Former President George W. Bush has been forced to cancel a planned trip to Switzerland after human rights attorneys threatened to take legal action against him for sanctioning the use of torture. The Center for Constitutional Rights said they had planned to bring a complaint on behalf of two men who were tortured by U.S. interrogators and held at the military base at Guantánamo Bay, Cuba. "It was disappointing that we’re not able to actually prosecute him," says CCR legal director Bill Quigley. "But I think it has shown worldwide that even though he was the president of the United States, if you engage in torture... there are consequences." [includes rush transcript]
JUAN GONZALEZ: Former president George W. Bush was scheduled to be heading to Switzerland this weekend for his first trip to Europe since leaving office. He was set to speak on Saturday at a dinner in Geneva in honor of United Israel Appeal. But Bush canceled the trip after human rights attorneys threatened to take legal action against him for sanctioning the use of torture.
One of the key pieces of evidence against the former president has been his own words. In an interview last November with NBC’s Matt Lauer, Bush openly admitted authorizing the use of torture on prisoners.
MATT LAUER: Why is waterboarding legal, in your opinion?
GEORGE W. BUSH: Because the lawyers said it was legal, said it did not fall within the Anti-Torture Act. I’m not a lawyer. And — but you got to trust the judgment of people around you. And I do.
MATT LAUER: You say it’s legal, and the lawyers told me.
GEORGE W. BUSH: Yeah.
MATT LAUER: Critics say that you got the Justice Department to give you the legal guidance and the legal memos that you wanted.
GEORGE W. BUSH: Well —
MATT LAUER: Tom Kean, who was the former Republican co-chair of the 9/11 Commission, said they got legal opinions they wanted from their own people.
GEORGE W. BUSH: Well, he obviously doesn’t know. I hope Mr. Kean reads the book. That’s why I’ve written the book. He can — they can draw whatever conclusion they want.
MATT LAUER: If it’s legal, President Bush, then if an American is taken into custody in a foreign country, not necessarily a uniformed American —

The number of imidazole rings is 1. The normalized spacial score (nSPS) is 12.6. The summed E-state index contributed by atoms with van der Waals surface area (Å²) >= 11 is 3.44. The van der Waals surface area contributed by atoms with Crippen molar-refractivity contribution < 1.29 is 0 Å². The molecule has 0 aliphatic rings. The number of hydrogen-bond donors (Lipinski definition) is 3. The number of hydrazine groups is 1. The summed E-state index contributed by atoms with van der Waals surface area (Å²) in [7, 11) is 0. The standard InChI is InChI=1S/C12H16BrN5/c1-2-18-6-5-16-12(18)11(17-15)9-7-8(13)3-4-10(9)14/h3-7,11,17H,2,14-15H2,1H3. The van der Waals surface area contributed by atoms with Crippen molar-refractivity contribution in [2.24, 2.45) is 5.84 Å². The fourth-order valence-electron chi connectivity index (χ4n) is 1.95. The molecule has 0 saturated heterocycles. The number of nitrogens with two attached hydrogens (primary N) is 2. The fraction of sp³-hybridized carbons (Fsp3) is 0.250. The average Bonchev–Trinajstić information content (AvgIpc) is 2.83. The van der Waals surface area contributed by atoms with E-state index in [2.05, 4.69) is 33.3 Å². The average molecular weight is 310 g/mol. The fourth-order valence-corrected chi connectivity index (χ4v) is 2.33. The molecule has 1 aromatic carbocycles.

GEORGE W. BUSH: Look, I’m not going to debate the issue, Matt. I really —
MATT LAUER: I’m just asking. Would it be OK for a foreign country to waterboard an American citizen?
GEORGE W. BUSH: It’s — all I ask is that people read the book. And they can reach the same conclusion if they would have made the same decision I made or not.
MATT LAUER: You’d make the same decision again today?
GEORGE W. BUSH: Yeah, I would.
AMY GOODMAN: That was former president George W. Bush speaking with NBC’s Matt Lauer.
Well, on Monday, the Center for Constitutional Rights and the Berlin-based European Center for Constitutional and Human Rights issued a 42-page document they call a preliminary indictment against Bush. Human rights lawyers say Bush could now face a lawsuit wherever he travels outside the United States.
We’re joined by Bill Quigley, legal director for the Center for Constitutional Rights.
Were you disappointed by the cancellation of Bush’s trip?
BILL QUIGLEY: Well, yes and no. I mean, we really hoped that we could persuade Swiss prosecutors to actually charge him with criminal acts and to issue an arrest warrant. At the same time, everybody knew all along that one of the ways that people who are facing criminal charges in a certain jurisdiction, one of the ways they react is by not going to that place. And so, it was disappointing that we’re not able to actually prosecute him, but I think it has shown worldwide, really, that even though he was the president of the United States, if you engage in torture, which is universally felt to be illegal and unjust and immoral, that there are consequences for that.